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June 19, 2007
When graphical user interfaces became popular developers loved it because GUI's are cool and fun, and make the software easier to use. But creating good GUI's is not easy and often requires user interface designers, developers writing abstraction layers etc. From the view of a development manager this equates to Dollars (well, at the current exchange rate US Dollars don’t matter that much, lets assume it equates to a real currency like Euros or British Pounds). Naturally, it was not long before vendors decided to capitalize on that market opportunity. Why don’t you create the GUI from your business objects or your database tables? If a customer has 10 fields we can simply render a screen with text boxes and labels for people to enter that data. If an order form has multiple line items we can create a grid multi-row input element. As expected, to a drowning man any straw seems good enough so people jumped on the bandwagon. When the buzz wore off they realized that the silver bullets were in fact made from lead (and failed to kill any werewolves). Data structures (objects nor tables) do not make good user interface elements unless you build a simple data entry application (despite all the jokes Microsoft Access can claim some success in that category). I like to remind people that in the real world people do not set their address, their last name, or their bank account balance. Instead, they move, get married (or divorced) or transfer money into their account. User interfaces are all about intuition, guiding the user, having the user build a mental model, not about setting fields on business objects.
Soon people shuddered at the mere thought of generating user interfaces from the code (who would ever do that?!) and went on to hire interaction designers, information architects and the like to build nicely usable applications. Of course then the Web came around and GUI's started to look worse than the stuff generated from the code. But I digress. This is supposed to be about API's after all.
Half a decade later we discovered that we can not only have users browse over the Internet but we can make machines talk to each other as well. Web services and SOA became the latest buzzwords and it is all about API's now. Once again we need to create a new type of interface, but this time it is one for machines. Instead of drop-down controls and drag-drop interactions we deal with Schemas, WSDL, XML parsers and the like. Once again, this requires new skill and new Dollars (or British Pounds or Euros). Invariably the thought of just generating this interface from your objects springs to mind. If we could only generate this stuff, we won't have to hire people specializing in all the Web services hoopla. This time it is even more appealing. Generating stuff that is meant for actual users seems kinda hard. But generating a programming interface? That must be much easier. With predictable certainty dozens of vendor offerings and open source frameworks generate WSDL and what not from Java classes and about anything else that looks like an application code.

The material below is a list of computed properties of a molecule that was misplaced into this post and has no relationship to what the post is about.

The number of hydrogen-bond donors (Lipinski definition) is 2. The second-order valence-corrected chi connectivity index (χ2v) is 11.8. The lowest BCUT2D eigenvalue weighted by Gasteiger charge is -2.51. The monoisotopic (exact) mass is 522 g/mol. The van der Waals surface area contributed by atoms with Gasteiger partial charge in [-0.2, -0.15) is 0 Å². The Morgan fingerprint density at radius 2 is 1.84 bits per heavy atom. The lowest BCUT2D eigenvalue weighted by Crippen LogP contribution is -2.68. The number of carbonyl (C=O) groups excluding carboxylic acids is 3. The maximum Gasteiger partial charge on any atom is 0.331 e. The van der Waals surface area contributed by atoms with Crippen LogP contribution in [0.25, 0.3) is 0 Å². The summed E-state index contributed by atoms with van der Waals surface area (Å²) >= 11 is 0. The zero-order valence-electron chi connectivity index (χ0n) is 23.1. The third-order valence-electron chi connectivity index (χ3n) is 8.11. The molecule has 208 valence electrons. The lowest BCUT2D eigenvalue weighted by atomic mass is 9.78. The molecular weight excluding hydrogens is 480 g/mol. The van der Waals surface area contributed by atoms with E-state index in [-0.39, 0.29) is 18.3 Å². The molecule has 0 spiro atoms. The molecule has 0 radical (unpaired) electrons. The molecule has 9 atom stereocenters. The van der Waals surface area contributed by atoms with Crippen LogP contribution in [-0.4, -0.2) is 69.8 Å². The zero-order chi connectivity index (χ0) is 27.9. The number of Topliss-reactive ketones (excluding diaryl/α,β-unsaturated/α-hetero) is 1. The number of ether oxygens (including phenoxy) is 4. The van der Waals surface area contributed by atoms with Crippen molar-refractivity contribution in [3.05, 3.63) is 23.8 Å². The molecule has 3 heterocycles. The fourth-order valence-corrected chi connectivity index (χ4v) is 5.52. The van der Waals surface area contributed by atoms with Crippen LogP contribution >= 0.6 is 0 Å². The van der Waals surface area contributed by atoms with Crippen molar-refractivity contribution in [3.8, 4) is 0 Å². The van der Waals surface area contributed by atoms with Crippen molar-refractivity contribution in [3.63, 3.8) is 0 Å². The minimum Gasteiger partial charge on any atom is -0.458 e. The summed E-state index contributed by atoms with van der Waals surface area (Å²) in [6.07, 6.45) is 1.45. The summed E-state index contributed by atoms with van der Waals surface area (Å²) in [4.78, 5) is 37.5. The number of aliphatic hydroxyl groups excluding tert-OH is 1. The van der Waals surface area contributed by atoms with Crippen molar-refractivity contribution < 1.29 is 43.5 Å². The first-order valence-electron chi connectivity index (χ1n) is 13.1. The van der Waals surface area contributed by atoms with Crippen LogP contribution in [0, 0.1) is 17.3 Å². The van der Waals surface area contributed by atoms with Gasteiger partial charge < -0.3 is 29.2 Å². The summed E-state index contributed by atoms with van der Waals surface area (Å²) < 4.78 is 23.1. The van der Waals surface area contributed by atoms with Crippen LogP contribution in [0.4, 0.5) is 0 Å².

Let's not forget, though, that API's are also consumed by humans. Some developer (yes, developers are humans!) does read that documentation or sample code and builds an application that interacts with yours. What's most important, this developer forms a mental model very much in the way a GUI user does. Anyone interacting with your system sees it as a big black box with a few knobs and levers, i.e. API methods or buttons. Based on the observed behavior (and the invariably terse documentation) they form a mental model of what goes on inside the box. They use that model to predict what will happen and are surprised (or frustrated, or aggravated) when the actual result does not match the expected result.
I was reminded of how difficult it is to build a good model when Aaron Geman came to Google to show his TinkerThink Puzzle. His puzzle is not even in a black box but a transparent one. And the controls are limited to one crank and two or three handles. Based on these controls pinballs are routed through the maze, the goal being to channel one ball into each of the three output lanes. According to Aaron it takes many people an hour to resolve this puzzle (I managed to get 2 balls in within 10 minutes and decided to quit while I am ahead). Now compare this to an API to a complex system. The inner working consisting of hundreds of classes are reduced to a few dozen levers and cranks, leaving the user wondering which lever they have to pull to get the desired effect. And they can't even look inside.
Now I am not the first person to advocate contract-first design of public interfaces. Yet there is still surprisingly little work telling us how to build intuitive programming interfaces. Kevlin Henney as well as Josh Bloch have shared some of their experience. For example Josh popularized the notion of the conceptual weight of an interface. I would like to see more concrete guidance for good design of Web services interfaces that allow developers to build consistent and accurate mental models, which make using the API intuitive. But first we have to get people of the "auto-generate the interface" koolaid.
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